Background: CT imaging has routinely been used for assessing therapy response in most malignancies including Non-Hodgkins Lymphoma (NHL). The presence of residual tumor is generally categorized using the International Workshop Criteria from CT imaging and bone marrow biopsies for assessing response after treatment. CT imaging has limitations in assessment of response to therapy in NHL with false positive results due to residual masses having viable tumor cells in less than 20% and the remainder being fibrosis or necrosis. In addition false negative CT results are seen due to viable tumor cells in nodes measuring less than 1.5 cm in size. F-18 FDG PET scans provide metabolic imaging of viable tumor cells due to uptake and retention of F-18 fluorodeoxyglucose preferentially in malignant cells.

Method: Forty-eight patients with aggressive NHL having completed anthracycline-based chemotherapy had the post therapy FDG PET scans and CT scans reviewed by experienced readers blinded from the comparison scan and from the clinical history. PET scans were read as positive or negative for abnormal FDG consistent with residual viable tumor and the CT was read as positive or negative for nodes greater than 1.5 cm in diameter. Records were reviewed for tumor histology and evidence of tumor relapse with a median follow-up of 35 months.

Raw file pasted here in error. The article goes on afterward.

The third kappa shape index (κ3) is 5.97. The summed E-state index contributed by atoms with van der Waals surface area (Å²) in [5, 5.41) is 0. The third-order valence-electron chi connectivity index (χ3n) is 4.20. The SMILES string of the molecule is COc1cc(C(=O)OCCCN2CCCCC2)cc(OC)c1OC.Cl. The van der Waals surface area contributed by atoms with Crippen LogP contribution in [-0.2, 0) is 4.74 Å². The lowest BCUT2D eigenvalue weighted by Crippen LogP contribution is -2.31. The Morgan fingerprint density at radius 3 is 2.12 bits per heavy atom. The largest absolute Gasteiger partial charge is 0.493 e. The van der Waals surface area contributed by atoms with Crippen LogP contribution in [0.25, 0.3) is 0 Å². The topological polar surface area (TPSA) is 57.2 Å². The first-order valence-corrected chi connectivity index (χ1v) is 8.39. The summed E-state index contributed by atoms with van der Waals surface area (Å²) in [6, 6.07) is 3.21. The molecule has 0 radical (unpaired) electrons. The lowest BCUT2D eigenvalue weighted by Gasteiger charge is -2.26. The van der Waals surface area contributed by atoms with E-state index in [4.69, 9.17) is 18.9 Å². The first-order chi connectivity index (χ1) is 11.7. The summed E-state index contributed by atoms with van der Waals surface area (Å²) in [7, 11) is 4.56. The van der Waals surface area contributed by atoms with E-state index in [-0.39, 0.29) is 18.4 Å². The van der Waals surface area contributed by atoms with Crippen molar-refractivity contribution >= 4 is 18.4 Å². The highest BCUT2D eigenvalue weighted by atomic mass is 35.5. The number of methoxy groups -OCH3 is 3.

Results: The FDG PET and CT imaging prediction of PFS at 2 years had positive predictive values of 67% and 38%, negative predictive values of 88% and 78%, and accuracy of 81% and 50% respectively. The sensitivity and specificity of the FDG PET scan was 71% and 82% for predicting disease progression within 2 years from beginning treatment.

Conclusion: FDG PET imaging was compared with CT imaging done after completing initial chemotherapy for aggressive NHL and demonstrated superior prediction of tumor response status at 2 years. These results indicate that FDG PET imaging should be combined with bone marrow biopsy for restaging aggressive NHL after completion of chemotherapy. The use of FDG PET is more accurate and should replace response assessment by CT imaging in most pateints with aggressive NHL following treatment.

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